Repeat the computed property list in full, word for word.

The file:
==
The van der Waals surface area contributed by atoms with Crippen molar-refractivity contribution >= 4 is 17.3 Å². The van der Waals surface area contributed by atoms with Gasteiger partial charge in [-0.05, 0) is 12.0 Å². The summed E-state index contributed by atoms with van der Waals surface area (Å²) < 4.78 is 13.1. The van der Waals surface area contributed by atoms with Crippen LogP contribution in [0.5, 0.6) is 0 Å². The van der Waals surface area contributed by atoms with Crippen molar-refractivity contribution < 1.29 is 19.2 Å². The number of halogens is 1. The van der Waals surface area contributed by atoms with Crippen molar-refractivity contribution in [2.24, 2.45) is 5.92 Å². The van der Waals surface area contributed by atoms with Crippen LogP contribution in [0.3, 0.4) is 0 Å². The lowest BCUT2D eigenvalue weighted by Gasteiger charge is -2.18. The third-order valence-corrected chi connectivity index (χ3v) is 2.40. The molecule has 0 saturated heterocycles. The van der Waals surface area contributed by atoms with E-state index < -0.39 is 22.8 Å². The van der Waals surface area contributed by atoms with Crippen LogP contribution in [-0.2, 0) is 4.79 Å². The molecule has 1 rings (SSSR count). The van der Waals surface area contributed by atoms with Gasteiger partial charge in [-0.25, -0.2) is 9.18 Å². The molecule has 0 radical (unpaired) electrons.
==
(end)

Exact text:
The van der Waals surface area contributed by atoms with Crippen molar-refractivity contribution >= 4 is 17.3 Å². The van der Waals surface area contributed by atoms with Gasteiger partial charge in [-0.05, 0) is 12.0 Å². The summed E-state index contributed by atoms with van der Waals surface area (Å²) < 4.78 is 13.1. The van der Waals surface area contributed by atoms with Crippen LogP contribution in [0.5, 0.6) is 0 Å². The van der Waals surface area contributed by atoms with Crippen molar-refractivity contribution < 1.29 is 19.2 Å². The number of halogens is 1. The van der Waals surface area contributed by atoms with Crippen molar-refractivity contribution in [2.24, 2.45) is 5.92 Å². The van der Waals surface area contributed by atoms with Crippen LogP contribution in [0.3, 0.4) is 0 Å². The lowest BCUT2D eigenvalue weighted by Gasteiger charge is -2.18. The third-order valence-corrected chi connectivity index (χ3v) is 2.40. The molecule has 0 saturated heterocycles. The van der Waals surface area contributed by atoms with E-state index < -0.39 is 22.8 Å². The van der Waals surface area contributed by atoms with Crippen LogP contribution in [-0.2, 0) is 4.79 Å². The molecule has 1 rings (SSSR count). The van der Waals surface area contributed by atoms with Gasteiger partial charge in [-0.25, -0.2) is 9.18 Å². The molecule has 0 radical (unpaired) electrons.